In re Guardianship of D.E.
In February 2020, the 79-year-old ward was a patient at a hospital in Lebanon, New Hampshire. At that time, the hospital filed a petition to appoint a guardian over the ward’s person and estate. The hospital alleged a guardianship was necessary because the ward “has persistent cognitive impairment due to an anoxic brain injury and a major [neurocognitive] disorder,” which “renders him unable to provide for his personal needs for health care, food, clothing, shelter and safety” or to “manage his finances or estate.” The court held a hearing in March at which only the ward’s adult children were present. The ward’s children testified that, in October 2019, when their father was in the intensive care unit, they executed a “Do Not Resuscitate” (DNR) order for him. The ward had no DNR order previously. When the ward’s condition improved and he was transferred to a medical ward, he specifically told his children that he wanted the DNR order removed. Based upon the evidence at the March hearing, the court found that the ward was incapacitated and that a guardianship was necessary as a means of providing for his “continuing care ... and for the prudent management of [his] property and financial affairs.” The court limited the guardian’s authority to execute either a DNR order or an order limiting life-sustaining treatment. In August 2020, the guardian moved for a hearing to ask the court to remove the limitations on her authority regarding the ward’s medical care. The guardian averred that the ward, who now resided in a nursing home, was in need of dialysis but had refused dialysis on three occasions, and refused future treatment. The guardian asserted that, by declining to resume dialysis, “the ward himself has decided to stop his own life sustaining treatment,” and that “without having a DNR order in place and without anyone else having the ability to sign [one],” it will be “quite problematic and painful for the ward.” The ward’s attorney informed the court that the ward was “very clear that he did not want a DNR Order.” Upon interlocuroty transfer without a ruling from the circuit court, the New Hampshire Supreme Court accepted review of issues arising from the ward's guardianship. The Court determined that although the ward had a guardian to make health care decisions on his behalf, the trial court had limited the guardian’s authority to withhold life-sustaining treatment, including whether to execute a DNR order on his behalf. "Under these circumstances, given the ward’s lack of capacity to make health care decisions generally, and assuming that he does not have a valid and unrevoked living will or an authorized agent under a durable power of attorney for health care, the process for appointing a surrogate, as described in RSA 137-J:34-:37, applies. ... Accordingly, it does not appear that at this time, a DNR order may be executed on his behalf by his health care providers." View "In re Guardianship of D.E." on Justia Law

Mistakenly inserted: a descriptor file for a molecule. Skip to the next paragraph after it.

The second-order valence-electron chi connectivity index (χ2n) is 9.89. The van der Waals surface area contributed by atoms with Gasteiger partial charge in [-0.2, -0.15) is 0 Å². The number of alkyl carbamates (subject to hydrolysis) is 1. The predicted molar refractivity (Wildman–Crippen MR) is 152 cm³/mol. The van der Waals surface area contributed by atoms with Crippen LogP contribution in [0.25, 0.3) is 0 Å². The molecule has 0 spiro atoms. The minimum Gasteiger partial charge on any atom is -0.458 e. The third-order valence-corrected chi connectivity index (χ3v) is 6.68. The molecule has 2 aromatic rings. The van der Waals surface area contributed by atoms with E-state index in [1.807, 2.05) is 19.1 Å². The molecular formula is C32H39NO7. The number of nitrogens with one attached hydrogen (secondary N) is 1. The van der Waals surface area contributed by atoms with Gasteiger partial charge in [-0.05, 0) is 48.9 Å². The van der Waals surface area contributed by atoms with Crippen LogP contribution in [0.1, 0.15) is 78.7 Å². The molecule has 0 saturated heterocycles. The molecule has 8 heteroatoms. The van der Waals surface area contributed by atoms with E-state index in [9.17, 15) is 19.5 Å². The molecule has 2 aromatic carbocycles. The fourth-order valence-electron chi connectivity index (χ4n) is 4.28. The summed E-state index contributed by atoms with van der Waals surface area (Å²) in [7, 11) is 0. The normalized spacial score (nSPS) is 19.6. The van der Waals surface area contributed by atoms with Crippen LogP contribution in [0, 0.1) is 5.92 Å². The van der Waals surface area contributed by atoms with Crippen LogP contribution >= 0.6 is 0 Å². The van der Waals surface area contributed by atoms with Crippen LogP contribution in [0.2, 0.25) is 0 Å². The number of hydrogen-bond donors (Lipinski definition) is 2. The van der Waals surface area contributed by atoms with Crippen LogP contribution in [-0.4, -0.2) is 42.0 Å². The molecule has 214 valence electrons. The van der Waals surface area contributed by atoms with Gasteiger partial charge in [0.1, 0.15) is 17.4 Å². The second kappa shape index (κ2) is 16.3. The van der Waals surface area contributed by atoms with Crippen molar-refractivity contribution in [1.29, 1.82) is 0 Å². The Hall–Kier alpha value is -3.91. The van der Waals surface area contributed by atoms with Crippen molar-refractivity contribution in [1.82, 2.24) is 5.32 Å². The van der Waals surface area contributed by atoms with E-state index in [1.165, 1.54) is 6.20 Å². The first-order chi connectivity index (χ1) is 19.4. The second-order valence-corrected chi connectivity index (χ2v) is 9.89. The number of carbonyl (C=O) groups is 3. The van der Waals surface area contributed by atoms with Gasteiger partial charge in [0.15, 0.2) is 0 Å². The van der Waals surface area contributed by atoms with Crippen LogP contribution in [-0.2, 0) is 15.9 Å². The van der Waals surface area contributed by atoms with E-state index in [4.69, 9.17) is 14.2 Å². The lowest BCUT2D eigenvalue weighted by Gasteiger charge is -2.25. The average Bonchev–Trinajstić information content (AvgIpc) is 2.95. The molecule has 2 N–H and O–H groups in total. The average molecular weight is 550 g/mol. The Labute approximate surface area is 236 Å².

Ex parte N.G., Jr.
N.G., Jr. ("father"); B.J.U., the father's legal guardian; and the N.G., Jr. Special Needs Trust, petitioned the Alabama Supreme Court for mandamus relief, to direct the Russell Juvenile Court to vacate an order transferring to the Russell Circuit Court a claim asserted by P.W. ("mother") alleging the fraudulent transfer of the father's assets in a case she filed seeking past-due child support. In 2005, the father was involved in an automobile accident and was rendered permanently disabled. His mother, B.J.U., was appointed as his guardian. Through B.J.U., the father commenced a personal-injury action seeking to recover compensation for injuries he sustained in the accident. The personal-injury action settled, and, in 2013, the settlement proceeds were placed in the special-needs trust. In August 2019, the mother filed a petition in the Russell Juvenile Court seeking to recover approximately $70,000 in past-due child support allegedly owed by the father. The mother also named B.J.U., in her individual capacity and as the father's guardian, as a defendant and alleged that she had secreted the father's assets. The mother asserted that placing the proceeds of the father's personal-injury settlement in the special-needs trust was a fraudulent transfer. She also added the special-needs trust as a defendant. The Alabama Supreme Court determined petitioners did not demonstrate the juvenile court was without power to transfer the mother's fraudulent-transfer claim to the circuit court. Accordingly, the Supreme Court denied the petition for relief. View "Ex parte N.G., Jr." on Justia Law